by Dee Perkins
Russia’s renewed oppression of LGBT people continues to be met with opposition at home and abroad, calls for a boycott of the 2014 Winter Olympics in Sochi, as well as protests at the games themselves. A draconian anti-propaganda law passed in June criminalizes the promotion of “nontraditional marital relations” to minors, threatening foreign game participants and attendees with arrest and deportation. With unintended irony Russia underscored its general crackdown on civil society, targeting activists and journalists especially, by assuring the International Olympic Committee that the crackdown is not anti-LGBT since it prohibits all speech promoting “nontraditional” sexual relations. Many countries have stated that high-ranking officials will not attend. President Obama announced a U.S. delegation that includes Lesbian and Gay athletes Hall of Famer Billie Jean King and Olympian medalists Caitlin Cohow and Brian Boitano.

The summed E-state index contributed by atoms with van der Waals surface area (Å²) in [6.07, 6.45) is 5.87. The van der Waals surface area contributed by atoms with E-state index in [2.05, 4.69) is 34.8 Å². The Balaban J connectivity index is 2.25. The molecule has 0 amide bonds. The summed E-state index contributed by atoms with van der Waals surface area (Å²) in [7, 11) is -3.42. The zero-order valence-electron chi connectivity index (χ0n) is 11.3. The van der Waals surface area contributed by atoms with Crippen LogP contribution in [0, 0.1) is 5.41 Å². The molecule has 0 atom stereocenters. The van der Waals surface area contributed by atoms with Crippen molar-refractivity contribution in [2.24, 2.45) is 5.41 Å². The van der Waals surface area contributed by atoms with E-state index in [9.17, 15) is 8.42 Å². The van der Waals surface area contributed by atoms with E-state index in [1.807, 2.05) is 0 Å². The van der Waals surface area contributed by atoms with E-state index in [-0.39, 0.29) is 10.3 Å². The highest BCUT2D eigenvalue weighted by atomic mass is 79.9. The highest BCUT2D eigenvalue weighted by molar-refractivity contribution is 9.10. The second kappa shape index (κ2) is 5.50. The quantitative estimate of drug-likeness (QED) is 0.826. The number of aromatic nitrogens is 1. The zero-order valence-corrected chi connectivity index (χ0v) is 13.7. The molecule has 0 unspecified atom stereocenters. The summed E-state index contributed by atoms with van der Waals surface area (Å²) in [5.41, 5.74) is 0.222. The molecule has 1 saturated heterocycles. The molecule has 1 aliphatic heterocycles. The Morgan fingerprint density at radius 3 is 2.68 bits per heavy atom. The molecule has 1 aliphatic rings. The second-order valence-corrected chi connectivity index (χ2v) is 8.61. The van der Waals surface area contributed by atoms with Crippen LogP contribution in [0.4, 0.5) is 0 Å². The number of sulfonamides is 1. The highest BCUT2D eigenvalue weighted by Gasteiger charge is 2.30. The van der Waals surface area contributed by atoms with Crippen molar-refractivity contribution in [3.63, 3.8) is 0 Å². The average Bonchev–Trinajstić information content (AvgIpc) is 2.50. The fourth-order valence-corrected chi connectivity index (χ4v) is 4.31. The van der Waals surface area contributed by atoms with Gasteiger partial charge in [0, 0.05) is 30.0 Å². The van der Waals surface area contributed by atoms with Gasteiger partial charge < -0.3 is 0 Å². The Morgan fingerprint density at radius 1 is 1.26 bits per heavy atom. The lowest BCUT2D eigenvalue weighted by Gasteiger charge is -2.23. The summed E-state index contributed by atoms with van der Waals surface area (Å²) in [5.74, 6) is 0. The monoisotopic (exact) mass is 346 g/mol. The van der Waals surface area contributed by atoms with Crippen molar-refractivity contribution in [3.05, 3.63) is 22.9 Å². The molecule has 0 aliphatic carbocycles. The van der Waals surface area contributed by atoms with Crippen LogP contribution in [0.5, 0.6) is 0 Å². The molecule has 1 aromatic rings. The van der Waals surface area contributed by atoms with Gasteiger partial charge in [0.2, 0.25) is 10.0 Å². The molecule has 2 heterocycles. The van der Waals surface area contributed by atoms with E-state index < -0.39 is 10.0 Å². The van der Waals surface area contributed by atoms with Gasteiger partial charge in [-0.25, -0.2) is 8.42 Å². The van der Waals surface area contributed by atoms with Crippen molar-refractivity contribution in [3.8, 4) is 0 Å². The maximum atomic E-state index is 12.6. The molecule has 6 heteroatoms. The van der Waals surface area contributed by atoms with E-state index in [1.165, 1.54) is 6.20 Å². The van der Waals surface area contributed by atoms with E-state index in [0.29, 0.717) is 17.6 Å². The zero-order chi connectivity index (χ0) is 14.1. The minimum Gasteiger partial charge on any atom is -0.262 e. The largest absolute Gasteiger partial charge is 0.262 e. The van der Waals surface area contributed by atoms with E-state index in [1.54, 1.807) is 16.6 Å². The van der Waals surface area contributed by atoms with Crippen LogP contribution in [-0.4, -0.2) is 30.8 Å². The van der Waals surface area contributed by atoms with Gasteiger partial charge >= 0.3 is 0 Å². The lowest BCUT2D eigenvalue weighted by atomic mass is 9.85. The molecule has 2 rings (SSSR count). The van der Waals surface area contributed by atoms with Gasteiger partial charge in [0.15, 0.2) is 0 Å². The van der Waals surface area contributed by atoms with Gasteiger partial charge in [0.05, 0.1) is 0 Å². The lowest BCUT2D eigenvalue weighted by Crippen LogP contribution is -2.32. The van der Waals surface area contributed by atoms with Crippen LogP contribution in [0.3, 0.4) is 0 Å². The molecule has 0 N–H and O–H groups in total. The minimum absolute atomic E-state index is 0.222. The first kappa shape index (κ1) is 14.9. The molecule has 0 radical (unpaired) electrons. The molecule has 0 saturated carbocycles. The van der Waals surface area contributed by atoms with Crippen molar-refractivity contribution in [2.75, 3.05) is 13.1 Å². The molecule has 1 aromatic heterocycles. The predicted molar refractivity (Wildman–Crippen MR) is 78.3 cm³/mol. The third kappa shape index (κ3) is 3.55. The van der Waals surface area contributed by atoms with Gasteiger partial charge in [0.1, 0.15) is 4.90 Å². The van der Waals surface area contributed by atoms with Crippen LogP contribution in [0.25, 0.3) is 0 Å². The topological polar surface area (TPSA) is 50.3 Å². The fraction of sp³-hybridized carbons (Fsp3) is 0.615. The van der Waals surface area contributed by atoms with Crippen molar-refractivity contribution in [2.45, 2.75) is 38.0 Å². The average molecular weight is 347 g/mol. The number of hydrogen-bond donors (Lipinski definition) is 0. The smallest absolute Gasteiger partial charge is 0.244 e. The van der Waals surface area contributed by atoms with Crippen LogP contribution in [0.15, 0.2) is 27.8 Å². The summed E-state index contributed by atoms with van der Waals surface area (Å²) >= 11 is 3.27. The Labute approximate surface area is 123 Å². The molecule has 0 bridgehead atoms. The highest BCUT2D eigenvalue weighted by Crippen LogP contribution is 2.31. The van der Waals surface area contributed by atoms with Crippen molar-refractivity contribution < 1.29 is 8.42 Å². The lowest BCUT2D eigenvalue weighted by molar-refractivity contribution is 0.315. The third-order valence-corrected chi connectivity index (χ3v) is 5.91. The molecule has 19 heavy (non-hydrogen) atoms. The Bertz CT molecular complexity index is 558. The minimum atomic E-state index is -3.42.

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India’s Supreme Court ruled in December that only Parliament had the power to repeal the 1861 British colonial-era anti-sodomy law. The decision reverses the 2009 ruling deeming Section 377 of the Indian Penal Code unconstitutional and, as the Human Rights Campaign put it, “recriminalizes love.” Sapna Pandya of KhushDC, an advocacy group for LGBTQ peoples of South Asian descent, declared, “We stand in solidarity with the brave activists of South Asia and worldwide…and know they will continue the fight for equality in spite of the disappointment…” Importantly, U.S. ambassador to the UN Samantha Power stated, “To criticize the criminalization of LGBT status is not cultural imperialism. To deny Gays and Lesbians the right to live freely and to threaten them with discrimination and even death is not a form of moral or religious Puritanism. It’s in fact barbarism.”